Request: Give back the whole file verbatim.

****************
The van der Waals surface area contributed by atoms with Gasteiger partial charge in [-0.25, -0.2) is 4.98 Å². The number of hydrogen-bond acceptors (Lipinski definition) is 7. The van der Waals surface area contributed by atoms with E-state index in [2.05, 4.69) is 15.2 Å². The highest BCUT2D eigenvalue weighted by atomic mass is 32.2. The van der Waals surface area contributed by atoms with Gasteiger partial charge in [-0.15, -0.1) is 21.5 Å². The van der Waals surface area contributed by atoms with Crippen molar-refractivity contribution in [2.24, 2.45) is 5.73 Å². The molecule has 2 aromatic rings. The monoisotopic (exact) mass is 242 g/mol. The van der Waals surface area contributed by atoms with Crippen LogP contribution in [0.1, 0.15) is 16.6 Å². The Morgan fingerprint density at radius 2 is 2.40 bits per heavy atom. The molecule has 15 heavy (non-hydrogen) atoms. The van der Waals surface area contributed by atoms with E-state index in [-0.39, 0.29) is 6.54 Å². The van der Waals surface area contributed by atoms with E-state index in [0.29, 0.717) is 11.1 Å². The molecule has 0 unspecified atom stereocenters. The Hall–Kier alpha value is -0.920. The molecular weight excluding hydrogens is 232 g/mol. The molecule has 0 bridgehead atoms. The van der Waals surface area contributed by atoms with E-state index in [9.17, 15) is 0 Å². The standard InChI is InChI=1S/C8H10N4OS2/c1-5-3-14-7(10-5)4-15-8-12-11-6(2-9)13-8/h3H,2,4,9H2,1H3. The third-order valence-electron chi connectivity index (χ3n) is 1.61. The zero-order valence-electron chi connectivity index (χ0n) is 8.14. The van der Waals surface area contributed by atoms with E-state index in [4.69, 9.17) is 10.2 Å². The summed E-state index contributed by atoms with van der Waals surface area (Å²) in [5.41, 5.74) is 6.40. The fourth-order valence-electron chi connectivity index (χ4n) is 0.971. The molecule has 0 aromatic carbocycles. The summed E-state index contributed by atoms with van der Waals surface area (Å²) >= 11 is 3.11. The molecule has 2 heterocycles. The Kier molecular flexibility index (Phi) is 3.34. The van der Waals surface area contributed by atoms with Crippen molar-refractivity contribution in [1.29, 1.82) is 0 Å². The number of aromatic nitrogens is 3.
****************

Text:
The van der Waals surface area contributed by atoms with Gasteiger partial charge in [-0.25, -0.2) is 4.98 Å². The number of hydrogen-bond acceptors (Lipinski definition) is 7. The van der Waals surface area contributed by atoms with E-state index in [2.05, 4.69) is 15.2 Å². The highest BCUT2D eigenvalue weighted by atomic mass is 32.2. The van der Waals surface area contributed by atoms with Gasteiger partial charge in [-0.15, -0.1) is 21.5 Å². The van der Waals surface area contributed by atoms with Crippen molar-refractivity contribution in [2.24, 2.45) is 5.73 Å². The molecule has 2 aromatic rings. The monoisotopic (exact) mass is 242 g/mol. The van der Waals surface area contributed by atoms with Crippen LogP contribution in [0.1, 0.15) is 16.6 Å². The Morgan fingerprint density at radius 2 is 2.40 bits per heavy atom. The molecule has 15 heavy (non-hydrogen) atoms. The van der Waals surface area contributed by atoms with E-state index in [-0.39, 0.29) is 6.54 Å². The van der Waals surface area contributed by atoms with E-state index in [0.29, 0.717) is 11.1 Å². The molecule has 0 unspecified atom stereocenters. The Hall–Kier alpha value is -0.920. The molecular weight excluding hydrogens is 232 g/mol. The molecule has 0 bridgehead atoms. The van der Waals surface area contributed by atoms with E-state index in [9.17, 15) is 0 Å². The standard InChI is InChI=1S/C8H10N4OS2/c1-5-3-14-7(10-5)4-15-8-12-11-6(2-9)13-8/h3H,2,4,9H2,1H3. The third-order valence-electron chi connectivity index (χ3n) is 1.61. The zero-order valence-electron chi connectivity index (χ0n) is 8.14. The van der Waals surface area contributed by atoms with E-state index in [4.69, 9.17) is 10.2 Å². The summed E-state index contributed by atoms with van der Waals surface area (Å²) in [5.41, 5.74) is 6.40. The fourth-order valence-electron chi connectivity index (χ4n) is 0.971. The molecule has 0 aromatic carbocycles. The summed E-state index contributed by atoms with van der Waals surface area (Å²) >= 11 is 3.11. The molecule has 2 heterocycles. The Kier molecular flexibility index (Phi) is 3.34. The van der Waals surface area contributed by atoms with Crippen molar-refractivity contribution in [1.29, 1.82) is 0 Å². The number of aromatic nitrogens is 3.